No statistically significant difference was found between males and females in terms of the presence of the diagnosis of acute stress reaction (89.5% of males vs. 84.3% of females) or of any of its individual symptoms. Similarly, the subjects' age was not a significant factor for the presence of the diagnosis of acute stress reaction (41.4 ± 14.0 years in subjects with the diagnosis vs. 43.8 ± 13.0 years in those without the diagnosis) or of any of its individual symptoms. Sociodemographic variables, factors related to the recent earthquake, or the preexistence of a mental disorder did not distinguish significantly subjects with vs. without the diagnosis of acute stress reaction. The only statistically significant difference between the two groups concerned previous exposure to a stressful catastrophic event (81% in those with vs. 50% in those without the diagnosis, p<0.05).

Factors related to the severity of acute stress reaction

Analysis using the Kruskal-Wallis test showed that within the group with the diagnosis of acute stress reaction (N=87) there were no significant differences among the three subgroups based on severity (mild, moderate, severe reaction), with respect to sociodemographic variables, factors related to the recent earthquake, and preexistence of a mental disorder. However, subjects who had previously experienced a stressful catastrophic event were significantly more prone to develop a severe acute stress reaction (p<0.05).

DISCUSSION

This is a study assessing the development of acute stress reaction among earthquake victims seeking help at a special psychosocial support facility. Consequently, its results cannot be compared to those of community-based epidemiological studies. However, useful observations pertaining to the psychological profile of help-seekers can be made. Defining this profile is expected to be crucial for early detection of acute stress reaction and assessment of its severity by care providers. This may facilitate adequate case management, a prerequisite for the prevention of disabling chronic stress-related disorders.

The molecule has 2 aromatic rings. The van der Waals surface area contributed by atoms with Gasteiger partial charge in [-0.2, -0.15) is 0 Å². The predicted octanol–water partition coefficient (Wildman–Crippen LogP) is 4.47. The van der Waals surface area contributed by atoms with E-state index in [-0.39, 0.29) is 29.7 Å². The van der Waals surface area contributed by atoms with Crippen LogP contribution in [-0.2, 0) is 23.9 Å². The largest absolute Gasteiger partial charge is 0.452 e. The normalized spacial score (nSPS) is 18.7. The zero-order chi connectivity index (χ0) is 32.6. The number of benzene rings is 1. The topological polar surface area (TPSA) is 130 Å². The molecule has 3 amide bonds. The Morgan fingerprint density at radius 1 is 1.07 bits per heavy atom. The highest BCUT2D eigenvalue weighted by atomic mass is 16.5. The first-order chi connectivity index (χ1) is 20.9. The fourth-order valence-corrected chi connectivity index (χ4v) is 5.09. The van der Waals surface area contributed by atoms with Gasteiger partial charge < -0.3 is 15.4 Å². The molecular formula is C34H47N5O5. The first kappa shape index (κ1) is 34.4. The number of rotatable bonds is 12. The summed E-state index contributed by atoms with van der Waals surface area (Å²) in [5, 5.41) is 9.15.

In our sample, the majority of subjects (85%) who sought assistance at the PSU after the earthquake fulfilled the ICD-10 criteria for acute stress reaction. Even the remaining 15% had some symptoms of acute stress, particularly symptoms of autonomic hyperarousal. Among those who had an acute stress reaction diagnosis, the most frequently encountered symptoms were 'non-specific' symptoms of stress response and autonomic hyperarousal. These symptoms essentially constitute an immediate, potentially transient reaction to any traumatic experience and considerably overlap with the normally expected emotional and behavioral response to stress. The prevalence of dissociative symptoms, which according to DSMIV are required for the diagnosis of acute stress disorder, was rather low in our sample. This is in keeping with the findings of various studies which questioned the diagnostic significance of acute dissociative symptoms after trauma for the diagnosis of acute stress disorder, thus challenging the DSM-IV diagnostic requirements (22-24).